If you would like more information on fishing in the Tidal Fraser River, please stop by Berry's Bait and Tackle in Richmond. Mike, Len and Michele have a team of knowledgable staffs who regularly fish this area and they can help you out.

Non-tidal Fraser River

Non-tidal Fraser River's water clarity is very poor as freshet has arrived. Sturgeon fishing has been good and will only improve in the next several weeks. The presence of eulachon, as well as rising water temperature, will make these sturgeon more active. Fish up to 8 or 9 feet are being caught, but the norm is between 3 and 5 feet long. Eulachon, lamprey are popular bait that are being used right now.

Lower Mainland Lakes

Zoey with a nice cutthroat trout

Fishing is good in all Lower Mainland and Fraser Valley lakes. All urban lakes have been stocked at least once. If you do not want to travel too far, you should try Lafarge, Como, Green Timbers, Rice, Sasamat, Buntzen, Mill Lake.

These articles may assist you:

Kawkawa Lake kokanee

Hicks Lake and Deer Lake at Sasquatch Provincial Park are producing well. Both have been stocked once. Hicks is producing a variety of species including rainbow trout, cutthroat trout and kokanee. Deer has plenty of cutthroat trout but they are all small, as well as newly stocked rainbow trout. Both lakes are excellent for kids.

Kawkawa Lake kokanee fishing is still slow. It will pick up again around late May.

Squamish's Alice Lake, Browning Lake, Brohm Lake are all excellent options if you are travelling up the Sea-to-Sky Corridor. These lakes have not been stocked yet but they should have fish from previous years.

Alta Lake in Whistler is excellent for cutthroat trout and rainbow trout fishing. Catch and release only.

Cultus Lake can be excellent for cutthroat trout fishing. You will also encounter the odd bull trout and kokanee. Some northern pikeminnow and other minnow species are starting to emerge in shallower parts of the lake as the water gets warmer.

Chilliwack Lake is very productive for bull trout fishing right now but you will need a motored boat to target these fish. Most fish are in 100ft+ of water where they can either be caught by trolling spoons or bottom fishing with bait.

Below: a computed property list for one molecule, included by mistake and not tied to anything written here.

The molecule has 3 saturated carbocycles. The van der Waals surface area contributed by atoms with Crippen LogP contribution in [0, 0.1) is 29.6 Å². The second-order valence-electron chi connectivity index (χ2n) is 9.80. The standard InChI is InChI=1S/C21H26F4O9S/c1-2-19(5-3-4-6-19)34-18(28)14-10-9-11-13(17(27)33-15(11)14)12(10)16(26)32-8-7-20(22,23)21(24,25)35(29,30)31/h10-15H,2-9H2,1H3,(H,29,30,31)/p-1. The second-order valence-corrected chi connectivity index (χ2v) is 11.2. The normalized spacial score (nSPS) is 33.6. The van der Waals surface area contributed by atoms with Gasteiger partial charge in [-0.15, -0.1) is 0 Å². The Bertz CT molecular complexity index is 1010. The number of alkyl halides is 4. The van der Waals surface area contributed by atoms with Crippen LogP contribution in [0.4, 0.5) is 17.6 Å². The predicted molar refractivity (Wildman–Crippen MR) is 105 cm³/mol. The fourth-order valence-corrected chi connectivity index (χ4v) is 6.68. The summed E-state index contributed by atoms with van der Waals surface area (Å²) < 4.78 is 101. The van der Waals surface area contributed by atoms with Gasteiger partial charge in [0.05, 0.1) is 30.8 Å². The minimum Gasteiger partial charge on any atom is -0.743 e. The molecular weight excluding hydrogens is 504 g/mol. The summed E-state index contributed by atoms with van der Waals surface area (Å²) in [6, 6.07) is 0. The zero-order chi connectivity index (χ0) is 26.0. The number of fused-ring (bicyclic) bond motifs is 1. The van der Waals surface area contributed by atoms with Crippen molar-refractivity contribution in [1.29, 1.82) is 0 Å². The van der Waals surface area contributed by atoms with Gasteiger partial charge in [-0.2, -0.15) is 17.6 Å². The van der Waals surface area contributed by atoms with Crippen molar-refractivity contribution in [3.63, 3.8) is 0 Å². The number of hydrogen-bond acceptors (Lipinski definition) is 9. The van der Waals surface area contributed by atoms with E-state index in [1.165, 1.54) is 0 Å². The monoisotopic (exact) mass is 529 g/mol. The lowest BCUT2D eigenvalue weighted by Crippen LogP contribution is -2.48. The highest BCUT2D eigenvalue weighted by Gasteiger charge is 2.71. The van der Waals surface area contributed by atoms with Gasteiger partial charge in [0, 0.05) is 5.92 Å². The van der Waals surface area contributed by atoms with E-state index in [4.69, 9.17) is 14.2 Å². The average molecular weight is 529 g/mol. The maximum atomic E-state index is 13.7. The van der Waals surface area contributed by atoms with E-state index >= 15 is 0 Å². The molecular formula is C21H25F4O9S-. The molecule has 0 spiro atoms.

Deer Lake in Burnaby is producing the odd bass but it is still not warm enough yet for consistent action.

Mill Lake has been stocked with rainbow trout so trout fishing has been consistent, while the odd bass can be caught. Please remember that only electric motors can be used if you are taking your boat there.

Whonnock Lake is now warm enough for crappie fishing, there are also some rainbow trout in the lake.

Please remember that for lake fishing, if you are fishing from shore, you are only allowed to use ONE rod. If you are fishing alone in a boat, then you are permited to use two rods. Only one hook is allowed on your rod. Please note that single barbless hooks are required to be used at some lakes. You should note the daily quota of trout for the lake where you are fishing. Catch and release is required in some lakes, please check regulations.

Before heading out, please read the freshwater regulations in Region 2 first. For more regular updates, make sure you follow our Facebook page. If you witness violations, please contact the nearest conservation office or phone 1-877-952-RAPP (7277). Conservation officers can not attend all calls, but they do their best to catch those who do not choose to play by the rules.

Good luck and please conserve your catches!

Rodney Hsu
Webmaster, Fishing with Rod Production